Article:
Look: “Whoever feeds on my flesh and drinks my blood has eternal life, and I will raise him up on the last day.” (John 6:54)
This doesn't impart a new truth to me today, Lord. But I see it in a somewhat different light this morning.
Jesus’ words underscore just how amazing Holy Communion is and what actually happens when we receive Christ’s body and blood “in, with, and under” the bread and the wine. We receive life, the life of God that cannot be stopped by death!
Listen: This is why the sacrament must be received with reverence and awe. Not fake reverence and awe. Not with goosebumps we generate. But with gratitude and absolute awe that God deigns to come to us, to sacrifice Himself, to give His life to us. Especially when it would be so easy to give up on the human race as a good project gone bad.
Holy Communion shows us that salvation isn’t something we can achieve by being good people or "religious." God gives Himself to those who trustingly receive Him and what He has done for us on the cross. It’s a free gift for those willing to receive what God offers to us. Not a chicken in every pot and all our material fancies given. But what we need more than anything: Life with God! (Because without God, the Giver of life, we can't live.)
That’s why Jesus’ words earlier in the chapter have such power. He has upbraided the crowd for following Him not because they saw in His feeding of the 5000 a sign of His identity as God and Messiah, but as a would-be king on the campaign trail. They wanted to force Jesus to be their king so that they could get what they could out of Him. Just like most voters today, their concern wasn’t with things like truth, but what was in it for them. Even in pre-democratic times, people (mobs) wanted “leaders” they could lead around and get them to do what was in their interests. Would-be leaders heeded what the ancient equivalents of polling told them and tacked in the direction of the crowds. The wily offered not leadership, but sycophancy. They were tails wagged by the dogs. And the shrewd crowds knew when they had kings they could manipulate. The crowd that followed Jesus figured they had a softie they could buy off with a crown and some huzzahs.
And when Jesus started talking about God, this mob, like the woman at the well, decided to play along and got all religious, asking Jesus what they needed to do to be doing the work of God. He said: “This is the work of God, that you believe in him whom he has sent” (John 6:29).
That’s probably not the answer they expected. They were looking for something like: “Do these religious acts.” Then, they could pretend to agree (maybe even genuinely think that they could make themselves holy, which no human being can do) and get Jesus to sign on the dotted line to become the king who would always fill their bellies and do their bidding.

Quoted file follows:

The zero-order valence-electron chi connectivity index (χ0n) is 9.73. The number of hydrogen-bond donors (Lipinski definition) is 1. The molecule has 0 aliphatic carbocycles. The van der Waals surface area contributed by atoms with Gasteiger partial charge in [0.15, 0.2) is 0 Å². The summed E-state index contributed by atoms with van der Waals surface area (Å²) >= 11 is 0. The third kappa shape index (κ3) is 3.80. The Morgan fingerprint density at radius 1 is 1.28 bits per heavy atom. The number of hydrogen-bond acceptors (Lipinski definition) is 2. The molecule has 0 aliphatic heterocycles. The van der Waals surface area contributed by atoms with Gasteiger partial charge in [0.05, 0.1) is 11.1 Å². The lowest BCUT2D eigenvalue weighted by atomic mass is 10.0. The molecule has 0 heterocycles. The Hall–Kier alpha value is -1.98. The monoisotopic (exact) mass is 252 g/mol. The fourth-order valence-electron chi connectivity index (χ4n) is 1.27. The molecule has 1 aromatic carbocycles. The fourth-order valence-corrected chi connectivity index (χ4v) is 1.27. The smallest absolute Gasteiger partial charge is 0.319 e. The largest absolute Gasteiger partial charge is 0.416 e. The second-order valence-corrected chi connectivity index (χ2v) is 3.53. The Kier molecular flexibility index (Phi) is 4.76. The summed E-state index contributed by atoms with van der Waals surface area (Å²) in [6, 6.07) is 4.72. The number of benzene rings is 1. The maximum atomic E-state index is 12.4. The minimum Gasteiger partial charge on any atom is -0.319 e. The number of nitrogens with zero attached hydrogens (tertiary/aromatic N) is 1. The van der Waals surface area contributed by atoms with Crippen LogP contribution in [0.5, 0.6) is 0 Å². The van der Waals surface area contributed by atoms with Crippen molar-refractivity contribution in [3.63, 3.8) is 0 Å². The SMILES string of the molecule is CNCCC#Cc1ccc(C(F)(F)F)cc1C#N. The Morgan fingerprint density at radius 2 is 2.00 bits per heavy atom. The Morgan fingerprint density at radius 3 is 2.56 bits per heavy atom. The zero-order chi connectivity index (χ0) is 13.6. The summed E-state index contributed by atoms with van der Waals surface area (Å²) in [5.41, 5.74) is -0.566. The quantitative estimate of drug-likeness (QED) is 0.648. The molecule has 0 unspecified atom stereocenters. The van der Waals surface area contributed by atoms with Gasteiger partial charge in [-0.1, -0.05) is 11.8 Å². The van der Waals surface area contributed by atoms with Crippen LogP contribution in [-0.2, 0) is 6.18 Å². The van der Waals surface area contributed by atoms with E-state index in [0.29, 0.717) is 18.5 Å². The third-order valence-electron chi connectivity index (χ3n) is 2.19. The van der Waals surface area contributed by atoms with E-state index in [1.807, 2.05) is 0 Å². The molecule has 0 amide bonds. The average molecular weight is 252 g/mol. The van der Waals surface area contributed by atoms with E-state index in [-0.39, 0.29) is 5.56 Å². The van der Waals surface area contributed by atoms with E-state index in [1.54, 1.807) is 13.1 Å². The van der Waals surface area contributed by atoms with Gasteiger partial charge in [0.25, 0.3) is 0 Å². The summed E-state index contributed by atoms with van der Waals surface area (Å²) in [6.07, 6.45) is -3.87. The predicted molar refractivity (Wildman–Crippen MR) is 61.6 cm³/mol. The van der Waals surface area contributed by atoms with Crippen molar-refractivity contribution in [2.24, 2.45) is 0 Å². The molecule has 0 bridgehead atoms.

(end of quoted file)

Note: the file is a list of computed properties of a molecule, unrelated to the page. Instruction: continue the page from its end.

They misunderstood their Man.
Simply put, we do the works of God when we receive Jesus Christ and what He has come to bring to us--eternal life with God--by the power of God’s grace through simple faith in Jesus. Receiving what Christ has come to give entails not deal-making, but total surrender and trust in the God we meet in Jesus.
In Holy Communion, Jesus physically, tangibly enacts the grace of God, the Word of God--Jesus Himself, according to John 1--given to us.
The only choice to be made is whether we will receive Him, along with the rightful judgment of our sin and the gracious erasure of the power of that sin over us, that only Jesus offers.
Jesus wants to become our king on His terms, not ours, and for our everlasting good, not for what we think is good for us. (How could we possibly know better what is good for us than the One Who made us?)
The word awesome is thrown around and misused for insignificant things.
Christ coming to us, filling us with His life and salvation, not because we’ve earned it, but because we humbly receive and trust in Him, is truly awesome.
Respond: Help me, Lord, to always receive You, Your body, Your blood, Your life, and Your forgiveness, with awe, thanksgiving, and faith. Help me to commend this faith and this reverence for the sacrament to others. In Jesus’ name.
[Blogger Mark Daniels is a sinner saved by grace through faith in Jesus Christ. He's also the pastor of Living Water Lutheran Church in Centerville, Ohio.]